100 Books in 2011 challenge: Reflections

I read 86 books in 2011. Not quite the 100 I was aiming for, but not an insignificant number.

Out of those books 50 were by male authors and 36 by female authors. That’s a slightly more even split than I expected. I tend to read types of fiction dominated by male authors and while I have thought that I should make a point of seeking out female authors in these genres, I haven’t yet done so. Next year I plan to prioritise female writers.
Genres:

Sci-fi – 7
Fantasy – 12
Horror – 5
Romance – 7
Literary – 5
Classic – 9
Historical – 2
Thriller – 6

I read 32 non-fiction books, which is more than I thought, and makes me feel like I should break that down a bit.

Self-help/Psychology – 5
Philosophy – 1
History – 5
Current affairs/Politics – 4
Feminist thought – 5
Comedy – 3
Auto-biography – 2
Writing craft – 4
Paganism – 1
Science – 2

I noticed at points during the year that I was actively choosing to read books I perceived to be short and easy in order to achieve the goal of 100 books in a year. Whereas, if I hadn’t been trying to reach that goal I might have gone for a more challenging, edifying, (and for me, more satisfying) reading experience. It’s a bit like dieting, in that it drives bad behaviour. Books are chosen for being low-calorie (short/easy) rather than healthy (quality) and so the choices you make are not the ones that are best for you but the ones that will satisfy an arbitrary number.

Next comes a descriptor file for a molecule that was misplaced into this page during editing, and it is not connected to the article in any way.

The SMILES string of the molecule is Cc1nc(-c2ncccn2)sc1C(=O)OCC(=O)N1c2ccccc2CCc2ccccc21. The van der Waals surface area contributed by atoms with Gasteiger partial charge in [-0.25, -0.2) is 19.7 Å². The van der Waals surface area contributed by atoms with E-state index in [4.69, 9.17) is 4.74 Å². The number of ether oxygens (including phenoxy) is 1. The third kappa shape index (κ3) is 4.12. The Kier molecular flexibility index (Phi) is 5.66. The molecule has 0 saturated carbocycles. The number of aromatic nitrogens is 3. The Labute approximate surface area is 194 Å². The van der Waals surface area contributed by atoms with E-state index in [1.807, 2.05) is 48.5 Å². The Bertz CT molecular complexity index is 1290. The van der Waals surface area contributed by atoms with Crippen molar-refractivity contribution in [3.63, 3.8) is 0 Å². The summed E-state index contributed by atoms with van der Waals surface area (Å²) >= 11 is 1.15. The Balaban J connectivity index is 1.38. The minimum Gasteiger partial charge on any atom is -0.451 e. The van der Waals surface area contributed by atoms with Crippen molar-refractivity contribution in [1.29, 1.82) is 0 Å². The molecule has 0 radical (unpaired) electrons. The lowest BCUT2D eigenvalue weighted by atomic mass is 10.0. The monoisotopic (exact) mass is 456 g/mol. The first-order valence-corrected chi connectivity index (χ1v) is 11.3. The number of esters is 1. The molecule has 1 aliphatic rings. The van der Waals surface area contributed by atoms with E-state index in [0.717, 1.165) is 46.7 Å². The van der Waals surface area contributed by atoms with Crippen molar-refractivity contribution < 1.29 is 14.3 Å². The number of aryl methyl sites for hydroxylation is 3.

On reflection, I have quite enjoyed doing the 100 Books in 2011 challenge but I won’t be doing a reading challenge again next year. I still have 166 books on book mountain and I think I can make more space by focussing on reading the really big ones. My reading intentions for next year are to read more female authors and get through the large hardcovers on book mountain. I did like keeping a list of everything I’ve read though, so I think I will maintain that.
Finally, my favourite books of the year. In non-fiction, my favourite was Delusions of Gender by Cordelia Fine, with an honourable mention for The Immortal Life of Henrietta Lacks by Rebecca Skloot. In fiction, it’s very close but I think Surface Detail by Iain M. Banks was the best novel I read all year. There are a few others that were very close: All the Windwracked Stars by Elizabeth Bear; Gridlinked by Neal Asher, The Heroes by Joe Abercrombie and A Dance with Dragons by George R. R. Martin.
And that’s the end of 2011. Happy New Year everyone!

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